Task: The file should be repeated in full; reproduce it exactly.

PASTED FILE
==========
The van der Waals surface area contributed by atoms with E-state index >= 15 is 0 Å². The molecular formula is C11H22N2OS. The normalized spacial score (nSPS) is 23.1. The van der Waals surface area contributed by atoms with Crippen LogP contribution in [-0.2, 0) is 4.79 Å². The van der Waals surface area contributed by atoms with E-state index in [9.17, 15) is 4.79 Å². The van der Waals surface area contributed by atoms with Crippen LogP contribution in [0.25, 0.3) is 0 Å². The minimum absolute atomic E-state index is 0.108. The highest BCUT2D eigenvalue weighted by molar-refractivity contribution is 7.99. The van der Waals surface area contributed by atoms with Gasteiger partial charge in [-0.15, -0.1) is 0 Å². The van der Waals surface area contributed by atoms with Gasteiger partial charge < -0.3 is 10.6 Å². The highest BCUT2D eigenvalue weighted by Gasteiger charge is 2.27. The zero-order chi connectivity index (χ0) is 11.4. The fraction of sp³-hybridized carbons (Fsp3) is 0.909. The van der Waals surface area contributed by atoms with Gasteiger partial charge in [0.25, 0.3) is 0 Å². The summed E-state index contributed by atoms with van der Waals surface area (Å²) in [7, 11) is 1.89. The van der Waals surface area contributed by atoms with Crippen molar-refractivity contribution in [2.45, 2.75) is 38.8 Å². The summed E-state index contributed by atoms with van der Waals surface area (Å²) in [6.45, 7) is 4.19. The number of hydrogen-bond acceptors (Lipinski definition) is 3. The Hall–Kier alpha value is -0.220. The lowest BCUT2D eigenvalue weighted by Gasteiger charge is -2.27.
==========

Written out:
The van der Waals surface area contributed by atoms with E-state index >= 15 is 0 Å². The molecular formula is C11H22N2OS. The normalized spacial score (nSPS) is 23.1. The van der Waals surface area contributed by atoms with Crippen LogP contribution in [-0.2, 0) is 4.79 Å². The van der Waals surface area contributed by atoms with E-state index in [9.17, 15) is 4.79 Å². The van der Waals surface area contributed by atoms with Crippen LogP contribution in [0.25, 0.3) is 0 Å². The minimum absolute atomic E-state index is 0.108. The highest BCUT2D eigenvalue weighted by molar-refractivity contribution is 7.99. The van der Waals surface area contributed by atoms with Gasteiger partial charge in [-0.15, -0.1) is 0 Å². The van der Waals surface area contributed by atoms with Gasteiger partial charge < -0.3 is 10.6 Å². The highest BCUT2D eigenvalue weighted by Gasteiger charge is 2.27. The zero-order chi connectivity index (χ0) is 11.4. The fraction of sp³-hybridized carbons (Fsp3) is 0.909. The van der Waals surface area contributed by atoms with Gasteiger partial charge in [0.25, 0.3) is 0 Å². The summed E-state index contributed by atoms with van der Waals surface area (Å²) in [7, 11) is 1.89. The van der Waals surface area contributed by atoms with Crippen molar-refractivity contribution in [2.45, 2.75) is 38.8 Å². The summed E-state index contributed by atoms with van der Waals surface area (Å²) in [6.45, 7) is 4.19. The number of hydrogen-bond acceptors (Lipinski definition) is 3. The Hall–Kier alpha value is -0.220. The lowest BCUT2D eigenvalue weighted by Gasteiger charge is -2.27.